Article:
A portion of North Limestone with a long history of traffic crashes and wrong-way drivers will move from two lanes to one lanes in an effort to slow traffic and make the area safer.
Residents and businesses between Fourth Street and Loudon Avenue have complained for years about unsafe traffic conditions in the area. The street is one-way northbound until Seventh Street, where it switches to two way. Many motorists traveling south toward downtown don’t realize the street switches to one way after Seventh Street, creating accidents and other problems.
City engineers are proposing decreasing the lanes from two to one lane with a traditional bike lane on the right side of the street and ample parking on both sides, said Grace Foley, a senior traffic engineer in the city’s traffic engineering department.
The change would begin at Fourth and go to Seventh street, or roughly three blocks.
Traffic engineers looked at traffic signal timing in the area and calculated that moving from two to one lane would slow traffic by an additional two seconds, she said.
The city hopes that by slowing traffic and improving the signage at the Seventh and North Limestone intersection, it can decrease the number of crashes in the area. It’s part of what Federal Highway Administration calls a “road diet.”
“It effectively slims down the road to vehicular traffic,” Foley said.
This isn’t the first road Lexington traffic engineers have put on a diet.
Parts of Euclid Avenue were once four lanes. Now it is one lane in each direction with wide turn lanes in the center and bike lanes, Foley said.
149 crashes in five years
After meeting with North Limestone residents in 2020 and hearing a host of concerns, the city pulled traffic accident data from December 2015 to December 2020. Residents said there was excessive speeding in the area, multiple crashes, wrong-way drivers and parked cars being side-swiped.
There were 149 crashes during that time period. Of those, 45 resulted in injuries, 49 involved parked vehicles and three involved pedestrians.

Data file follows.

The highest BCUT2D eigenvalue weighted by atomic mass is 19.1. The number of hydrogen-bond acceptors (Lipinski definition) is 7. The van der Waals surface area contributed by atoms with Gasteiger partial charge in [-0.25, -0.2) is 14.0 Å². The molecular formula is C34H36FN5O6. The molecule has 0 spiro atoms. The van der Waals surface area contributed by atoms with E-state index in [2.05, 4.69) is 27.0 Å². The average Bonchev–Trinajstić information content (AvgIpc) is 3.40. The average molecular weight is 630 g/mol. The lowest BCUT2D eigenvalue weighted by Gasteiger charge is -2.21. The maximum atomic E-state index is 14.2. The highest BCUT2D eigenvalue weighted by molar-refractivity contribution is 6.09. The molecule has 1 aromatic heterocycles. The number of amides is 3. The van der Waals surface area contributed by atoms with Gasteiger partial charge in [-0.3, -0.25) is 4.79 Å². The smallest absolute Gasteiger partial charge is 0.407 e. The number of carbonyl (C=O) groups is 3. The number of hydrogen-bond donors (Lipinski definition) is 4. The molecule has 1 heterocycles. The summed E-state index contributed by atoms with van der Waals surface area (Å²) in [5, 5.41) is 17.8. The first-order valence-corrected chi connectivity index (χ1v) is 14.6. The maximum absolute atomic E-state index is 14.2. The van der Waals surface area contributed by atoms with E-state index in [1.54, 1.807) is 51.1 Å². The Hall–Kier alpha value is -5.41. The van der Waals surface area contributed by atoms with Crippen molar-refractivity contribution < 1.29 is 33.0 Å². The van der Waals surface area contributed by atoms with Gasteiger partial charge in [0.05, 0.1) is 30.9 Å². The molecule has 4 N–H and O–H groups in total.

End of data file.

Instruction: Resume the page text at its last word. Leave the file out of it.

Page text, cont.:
A November 2020 traffic study also showed the average speed was 33 miles per hour. The speed limit is 25 miles per hour.
Foley said traffic data showed three wrong-way collision from 2015 to 2020. But during six days in 2020, traffic crews witnessed 11 wrong-way drivers near the intersection of Seventh and North Limestone. Foley said they are looking at putting more wrong way signs directly on the pavement, which some studies have shown is more effective than signs.
Foley gave her recommendation during a Tuesday Lexington-Fayette Urban County Council Environmental Quality and Public Works Committee.
Councilman James Brown, who represents the North Limestone area, said residents have been asking for changes to the area for years.
“I know some have been frustrated that it has taken so long,” Brown said. “This is just the first step in making the whole corridor safer.”
A design study for more sidewalks and bike lanes on North Limestone from north of Loudon Avenue to New Circle Road has also recently begun, city officials said Tuesday.
Kim Green, president of the North Limestone Neighborhood Association, said she could not speak for everyone on North Limestone but said she hoped the proposal would make the entire neighborhood safer.
Green, who lives in the 600 block of North Limestone, has had one of her cars, which was parked on the street, totaled after being hit repeatedly by vehicles. “I have a friend who has had their car totaled,” Green said. “We have seen accidents where cars have flipped over. Luckily, the people were able to walk away.”
Green said some neighbors are afraid to park their cars on the street because parked cars are frequently sideswiped in that corridor.
“I think the hope is that we try this and see if this works and does not have an adverse affect on the community,” Green said.
Timeline and costs
Foley said a timeline for implementation has not been set due to funding. It will cost between $45,000 and $50,000 to make the changes — that’s largely for new paint and signs. The city hopes to use remaining funds from other accounts to pay for the changes.
During Tuesday’s committee meeting, some bicyclists raised concerns about the placement of the bike lane.
The proposed bike lane is to the right of vehicle lane and to the left of parking spots.
Alan Bartley, an avid cyclist, said New York City and other locations put bike lanes next to the curb to the right of street parking. That’s proven to be safer than having a dedicated bike lane with no barrier.
Foley said the city considered that but the switch to two-way traffic after Seventh Street would mean cyclists would have to cross or merge into traffic, which is dangerous. Putting posts between the bike lane and traffic is also problematic as emergency vehicles and garbage trucks can’t use the bike lane for essential city services, she said.